"If college basketball was football and I could only play AJ on offense, he'd be terrific," Donlon said. "But over 40 minutes he averages six fouls. My challenge as a coach is keeping him on the floor."

Translation: get more sound on defense and cut out the fouls.

Tavares Sledge (3.1 ppg, 2.8 rpg) on the other hand didn't attempt a trey all year. Sledge, a 6-9, 225-pound sophomore, is a back-to-the-basket guy who played only 12 minutes a game as a freshman. The hope is that he makes a notable bounce as a sophomore.

The Raiders have their share of big guards, but none so far has put up big numbers. Injury-plagued Matt Vest (2.1 ppg, 1.0 rpg) is a 6-5 junior who played 11 minutes a game and was most distinguished as a reliable free-throw shooter.

The 6-4, 210-pound Kendall Griffin (2.0 ppg, 1.3 rpg) averaged 12 minutes off the bench as a true freshman but came on strong at the end of the season.

"He turned the ball over too much," Donlon said. "Every coach feels taking care of the basketball is critical. As the year went on he just got better focused on it. He always had a Division I-ready body."

Donlon has six newcomers to augment his rotation. Two bring maturity. Miles Dixon was a summer addition from Blinn (Texas) Junior College. The 6-1 Dixon averaged 7.1 points per game, but before Blinn he played a season and a half at Houston Baptist.

"He is an explosive athlete with the ability to defend multiple perimeter positions," Donlon said.

Jerran Young, a 6-6 junior, comes from McLennan (Texas) Community College. He was originally headed to Nebraska but a coaching change put him back on the market and the Raiders got him. "He's probably one of the best athletes we've ever recruited," Donlon said.

From the prep ranks, Antonio "Bobo" Drummond, a 5-11 freshman, comes from Peoria, Ill. He'll shore up the point guard slot after averaging 13.8 points and 6.2 assists as a senior.

Joe Bramanti, a 6-2 freshman and the third guard in the class, averaged 22.3 points at Brewster Academy in Massachusetts.

"Joe will be able to play multiple positions," Donlon said, "and, I believe, defend at our level, walking in the door. Bobo is a guard who makes good decisions. He has a very good feel for how to play."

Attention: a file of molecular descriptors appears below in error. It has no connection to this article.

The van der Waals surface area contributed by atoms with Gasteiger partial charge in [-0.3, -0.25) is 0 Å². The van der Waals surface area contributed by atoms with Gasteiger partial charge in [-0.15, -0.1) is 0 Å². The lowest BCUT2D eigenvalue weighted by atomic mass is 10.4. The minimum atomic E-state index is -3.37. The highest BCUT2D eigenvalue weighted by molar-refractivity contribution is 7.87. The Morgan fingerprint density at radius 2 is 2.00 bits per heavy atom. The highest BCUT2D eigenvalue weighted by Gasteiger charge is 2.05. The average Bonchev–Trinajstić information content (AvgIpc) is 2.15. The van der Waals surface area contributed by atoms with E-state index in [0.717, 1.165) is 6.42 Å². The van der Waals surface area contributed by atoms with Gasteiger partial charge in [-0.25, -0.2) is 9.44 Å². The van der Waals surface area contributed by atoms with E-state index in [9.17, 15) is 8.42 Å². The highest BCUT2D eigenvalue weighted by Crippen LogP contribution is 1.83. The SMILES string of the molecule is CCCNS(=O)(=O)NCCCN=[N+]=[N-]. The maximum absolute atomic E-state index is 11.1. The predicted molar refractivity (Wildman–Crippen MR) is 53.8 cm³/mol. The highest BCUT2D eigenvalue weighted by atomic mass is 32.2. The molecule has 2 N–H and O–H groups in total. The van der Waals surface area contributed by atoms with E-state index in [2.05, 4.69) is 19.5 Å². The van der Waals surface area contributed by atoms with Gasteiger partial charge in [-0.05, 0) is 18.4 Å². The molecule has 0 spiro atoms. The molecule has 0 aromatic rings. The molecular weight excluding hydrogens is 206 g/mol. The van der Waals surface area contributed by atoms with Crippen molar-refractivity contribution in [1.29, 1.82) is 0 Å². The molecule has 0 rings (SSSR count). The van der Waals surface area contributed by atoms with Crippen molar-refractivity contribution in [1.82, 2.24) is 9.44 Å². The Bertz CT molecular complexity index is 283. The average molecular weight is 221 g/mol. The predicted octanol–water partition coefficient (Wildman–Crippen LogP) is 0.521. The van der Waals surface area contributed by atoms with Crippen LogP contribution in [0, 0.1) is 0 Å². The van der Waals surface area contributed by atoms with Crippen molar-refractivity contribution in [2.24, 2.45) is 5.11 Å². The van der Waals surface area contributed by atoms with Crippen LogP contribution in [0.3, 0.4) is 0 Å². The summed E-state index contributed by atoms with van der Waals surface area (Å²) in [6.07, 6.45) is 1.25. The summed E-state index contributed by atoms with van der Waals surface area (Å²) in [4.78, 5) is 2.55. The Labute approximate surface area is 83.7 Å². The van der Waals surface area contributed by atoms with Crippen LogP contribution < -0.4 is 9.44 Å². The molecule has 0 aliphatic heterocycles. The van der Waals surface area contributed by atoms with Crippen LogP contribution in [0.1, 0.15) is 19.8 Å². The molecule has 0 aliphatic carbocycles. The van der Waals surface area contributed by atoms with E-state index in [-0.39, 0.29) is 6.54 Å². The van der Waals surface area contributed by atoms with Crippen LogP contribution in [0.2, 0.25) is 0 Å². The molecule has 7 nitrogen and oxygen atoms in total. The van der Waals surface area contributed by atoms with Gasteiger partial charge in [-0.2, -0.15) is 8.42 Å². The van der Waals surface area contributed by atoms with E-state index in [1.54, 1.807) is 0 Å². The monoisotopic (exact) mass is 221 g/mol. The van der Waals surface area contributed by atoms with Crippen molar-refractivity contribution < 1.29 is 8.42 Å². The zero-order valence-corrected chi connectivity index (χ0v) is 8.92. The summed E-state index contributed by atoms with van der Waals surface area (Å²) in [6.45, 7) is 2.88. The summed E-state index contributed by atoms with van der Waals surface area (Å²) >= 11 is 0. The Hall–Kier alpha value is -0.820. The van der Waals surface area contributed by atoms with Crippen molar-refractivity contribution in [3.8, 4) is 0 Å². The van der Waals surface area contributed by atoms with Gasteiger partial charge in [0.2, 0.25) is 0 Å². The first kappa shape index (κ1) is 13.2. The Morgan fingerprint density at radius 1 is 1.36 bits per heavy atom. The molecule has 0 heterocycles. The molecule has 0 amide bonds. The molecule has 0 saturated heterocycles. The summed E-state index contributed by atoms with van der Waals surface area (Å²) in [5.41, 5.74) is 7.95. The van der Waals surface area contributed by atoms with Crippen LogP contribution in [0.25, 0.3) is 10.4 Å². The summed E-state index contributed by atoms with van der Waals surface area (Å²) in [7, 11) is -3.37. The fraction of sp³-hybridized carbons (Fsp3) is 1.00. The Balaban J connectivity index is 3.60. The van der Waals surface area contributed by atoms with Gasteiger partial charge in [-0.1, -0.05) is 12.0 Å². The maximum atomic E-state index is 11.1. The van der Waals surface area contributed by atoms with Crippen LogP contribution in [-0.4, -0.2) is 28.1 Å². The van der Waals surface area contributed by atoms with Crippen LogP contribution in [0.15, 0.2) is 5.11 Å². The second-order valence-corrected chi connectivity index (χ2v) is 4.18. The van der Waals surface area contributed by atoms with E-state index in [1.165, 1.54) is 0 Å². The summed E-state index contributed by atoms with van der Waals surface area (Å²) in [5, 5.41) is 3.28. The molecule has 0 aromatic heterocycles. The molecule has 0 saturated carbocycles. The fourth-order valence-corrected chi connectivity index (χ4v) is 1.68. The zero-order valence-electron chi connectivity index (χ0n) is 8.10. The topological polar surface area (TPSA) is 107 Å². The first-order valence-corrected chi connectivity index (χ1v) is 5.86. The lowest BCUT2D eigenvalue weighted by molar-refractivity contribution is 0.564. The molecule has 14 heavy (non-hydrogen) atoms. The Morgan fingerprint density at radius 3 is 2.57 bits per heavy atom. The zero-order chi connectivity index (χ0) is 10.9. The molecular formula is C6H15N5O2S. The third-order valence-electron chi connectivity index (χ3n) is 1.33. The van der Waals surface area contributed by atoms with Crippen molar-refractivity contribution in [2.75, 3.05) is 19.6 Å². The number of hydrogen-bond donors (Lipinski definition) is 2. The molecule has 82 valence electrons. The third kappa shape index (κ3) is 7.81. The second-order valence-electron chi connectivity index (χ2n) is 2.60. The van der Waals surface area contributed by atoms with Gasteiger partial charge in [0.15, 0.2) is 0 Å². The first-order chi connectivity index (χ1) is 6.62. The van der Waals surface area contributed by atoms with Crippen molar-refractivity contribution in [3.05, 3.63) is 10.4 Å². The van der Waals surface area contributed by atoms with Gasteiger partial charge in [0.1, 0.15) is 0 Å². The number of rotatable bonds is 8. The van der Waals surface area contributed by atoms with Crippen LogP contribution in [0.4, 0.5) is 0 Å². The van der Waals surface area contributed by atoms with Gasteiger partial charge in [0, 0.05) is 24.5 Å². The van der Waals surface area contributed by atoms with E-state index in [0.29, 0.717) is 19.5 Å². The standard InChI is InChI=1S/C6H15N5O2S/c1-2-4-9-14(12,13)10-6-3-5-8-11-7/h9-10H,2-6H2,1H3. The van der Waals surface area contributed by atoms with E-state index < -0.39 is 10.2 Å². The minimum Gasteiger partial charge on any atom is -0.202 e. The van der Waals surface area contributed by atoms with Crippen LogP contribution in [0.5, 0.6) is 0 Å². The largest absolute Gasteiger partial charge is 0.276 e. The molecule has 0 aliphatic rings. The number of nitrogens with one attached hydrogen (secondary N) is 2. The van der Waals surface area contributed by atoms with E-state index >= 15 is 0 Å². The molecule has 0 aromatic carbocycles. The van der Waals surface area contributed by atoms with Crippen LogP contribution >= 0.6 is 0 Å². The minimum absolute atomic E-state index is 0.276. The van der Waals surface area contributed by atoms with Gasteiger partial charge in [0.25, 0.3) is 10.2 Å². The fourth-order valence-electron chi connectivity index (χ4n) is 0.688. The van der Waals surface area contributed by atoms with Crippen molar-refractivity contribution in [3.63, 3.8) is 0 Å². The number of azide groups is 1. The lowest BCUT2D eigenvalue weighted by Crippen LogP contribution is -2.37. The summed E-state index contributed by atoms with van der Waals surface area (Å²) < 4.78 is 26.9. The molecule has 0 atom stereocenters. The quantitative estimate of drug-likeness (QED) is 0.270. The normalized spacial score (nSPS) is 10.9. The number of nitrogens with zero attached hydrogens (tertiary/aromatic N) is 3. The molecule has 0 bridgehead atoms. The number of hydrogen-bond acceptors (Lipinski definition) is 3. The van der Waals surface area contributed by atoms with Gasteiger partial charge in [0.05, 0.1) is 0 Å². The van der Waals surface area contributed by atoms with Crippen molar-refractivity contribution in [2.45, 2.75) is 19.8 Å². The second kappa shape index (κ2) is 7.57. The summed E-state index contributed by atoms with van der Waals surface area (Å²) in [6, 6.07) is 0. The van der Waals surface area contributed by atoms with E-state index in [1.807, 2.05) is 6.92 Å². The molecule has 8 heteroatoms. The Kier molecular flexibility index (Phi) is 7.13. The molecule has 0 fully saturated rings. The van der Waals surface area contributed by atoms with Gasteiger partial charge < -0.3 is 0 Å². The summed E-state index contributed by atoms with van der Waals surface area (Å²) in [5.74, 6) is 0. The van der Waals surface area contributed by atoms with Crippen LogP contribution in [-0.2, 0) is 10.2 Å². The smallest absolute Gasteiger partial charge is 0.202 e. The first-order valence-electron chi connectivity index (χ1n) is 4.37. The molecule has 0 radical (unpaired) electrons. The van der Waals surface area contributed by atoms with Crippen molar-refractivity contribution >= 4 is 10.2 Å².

A pair of freshman forwards, 6-5 Jacoby Roddy of Peoria (Ill.) Manual and 6-6 JT Yoho of Solsberry, Ind., were November signees.

It could be a while before a rotation sorts itself out. Donlon has to get a feel for the strengths of his newcomers and determine who will emerge as go-to scorers.

"From top to bottom it's probably the most athletic we've been," he said. "That doesn't necessarily translate into wins, but you can do more things."






Let's hope Wright State fans enjoyed Julius Mays while they had him. The Raiders were just a way station between NC State and Kentucky, it turned out, and there's no way to spin it that losing the Horizon League Newcomer of the Year won't hurt.

Wright State faces a season with considerable question marks. The defense was porous last year. Opponents shot 45.4 percent from the field. That has to be fixed because the Raiders don't look like a juggernaut that can win shootouts.

Coach Billy Donlon has to find out who his go-to scorers will be. It would also be a good thing if guard Reggie Arceneaux can cut down on his turnovers as a sophomore. Unless Wright State gets some Julius Mays-sized input from a newcomer or two, it will be another winter as an also-ran in the Horizon League.

For the most comprehensive previews available on all 335 Division I teams, order the "Bible" of college basketball, the 2012-13 Blue Ribbon College Basketball Yearbook, at www.blueribbonyearbookonline.com or call 1-877-807-4857.